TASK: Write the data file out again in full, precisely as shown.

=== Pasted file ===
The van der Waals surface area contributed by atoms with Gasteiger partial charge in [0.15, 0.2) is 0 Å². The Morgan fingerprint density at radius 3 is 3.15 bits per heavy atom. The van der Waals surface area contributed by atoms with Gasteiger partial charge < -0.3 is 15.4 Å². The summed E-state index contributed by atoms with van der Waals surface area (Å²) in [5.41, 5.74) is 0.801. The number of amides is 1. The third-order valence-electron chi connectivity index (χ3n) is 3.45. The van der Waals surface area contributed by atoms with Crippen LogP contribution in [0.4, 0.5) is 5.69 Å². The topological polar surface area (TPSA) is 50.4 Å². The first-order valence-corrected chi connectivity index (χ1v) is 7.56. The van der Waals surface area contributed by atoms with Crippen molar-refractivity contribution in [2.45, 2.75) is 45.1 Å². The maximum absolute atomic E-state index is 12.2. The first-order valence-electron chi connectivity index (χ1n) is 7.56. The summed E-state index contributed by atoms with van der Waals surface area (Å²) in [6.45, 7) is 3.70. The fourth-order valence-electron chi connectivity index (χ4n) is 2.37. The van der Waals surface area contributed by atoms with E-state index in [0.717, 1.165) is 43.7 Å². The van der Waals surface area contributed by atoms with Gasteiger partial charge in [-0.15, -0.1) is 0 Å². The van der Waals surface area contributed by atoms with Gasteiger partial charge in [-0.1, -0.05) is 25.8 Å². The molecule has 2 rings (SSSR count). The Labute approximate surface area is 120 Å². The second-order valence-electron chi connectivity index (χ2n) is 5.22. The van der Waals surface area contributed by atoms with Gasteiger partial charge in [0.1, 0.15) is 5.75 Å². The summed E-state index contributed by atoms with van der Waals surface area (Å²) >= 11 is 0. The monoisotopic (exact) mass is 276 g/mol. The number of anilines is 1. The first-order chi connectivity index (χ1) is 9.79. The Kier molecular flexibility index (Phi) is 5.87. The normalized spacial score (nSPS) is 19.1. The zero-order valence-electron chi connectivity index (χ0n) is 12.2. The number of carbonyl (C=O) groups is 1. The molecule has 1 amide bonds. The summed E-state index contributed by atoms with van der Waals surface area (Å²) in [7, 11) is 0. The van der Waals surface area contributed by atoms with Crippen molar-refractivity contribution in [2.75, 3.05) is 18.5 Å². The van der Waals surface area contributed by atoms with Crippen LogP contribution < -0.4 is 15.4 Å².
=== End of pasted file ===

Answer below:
The van der Waals surface area contributed by atoms with Gasteiger partial charge in [0.15, 0.2) is 0 Å². The Morgan fingerprint density at radius 3 is 3.15 bits per heavy atom. The van der Waals surface area contributed by atoms with Gasteiger partial charge < -0.3 is 15.4 Å². The summed E-state index contributed by atoms with van der Waals surface area (Å²) in [5.41, 5.74) is 0.801. The number of amides is 1. The third-order valence-electron chi connectivity index (χ3n) is 3.45. The van der Waals surface area contributed by atoms with Crippen LogP contribution in [0.4, 0.5) is 5.69 Å². The topological polar surface area (TPSA) is 50.4 Å². The first-order valence-corrected chi connectivity index (χ1v) is 7.56. The van der Waals surface area contributed by atoms with Crippen molar-refractivity contribution in [2.45, 2.75) is 45.1 Å². The maximum absolute atomic E-state index is 12.2. The first-order valence-electron chi connectivity index (χ1n) is 7.56. The summed E-state index contributed by atoms with van der Waals surface area (Å²) in [6.45, 7) is 3.70. The fourth-order valence-electron chi connectivity index (χ4n) is 2.37. The van der Waals surface area contributed by atoms with E-state index in [0.717, 1.165) is 43.7 Å². The van der Waals surface area contributed by atoms with Gasteiger partial charge in [-0.15, -0.1) is 0 Å². The van der Waals surface area contributed by atoms with Gasteiger partial charge in [-0.1, -0.05) is 25.8 Å². The molecule has 2 rings (SSSR count). The Labute approximate surface area is 120 Å². The second-order valence-electron chi connectivity index (χ2n) is 5.22. The van der Waals surface area contributed by atoms with Gasteiger partial charge in [0.1, 0.15) is 5.75 Å². The summed E-state index contributed by atoms with van der Waals surface area (Å²) >= 11 is 0. The monoisotopic (exact) mass is 276 g/mol. The number of anilines is 1. The first-order chi connectivity index (χ1) is 9.79. The Kier molecular flexibility index (Phi) is 5.87. The normalized spacial score (nSPS) is 19.1. The zero-order valence-electron chi connectivity index (χ0n) is 12.2. The number of carbonyl (C=O) groups is 1. The molecule has 1 amide bonds. The summed E-state index contributed by atoms with van der Waals surface area (Å²) in [7, 11) is 0. The van der Waals surface area contributed by atoms with Crippen molar-refractivity contribution in [2.75, 3.05) is 18.5 Å². The van der Waals surface area contributed by atoms with Crippen LogP contribution < -0.4 is 15.4 Å².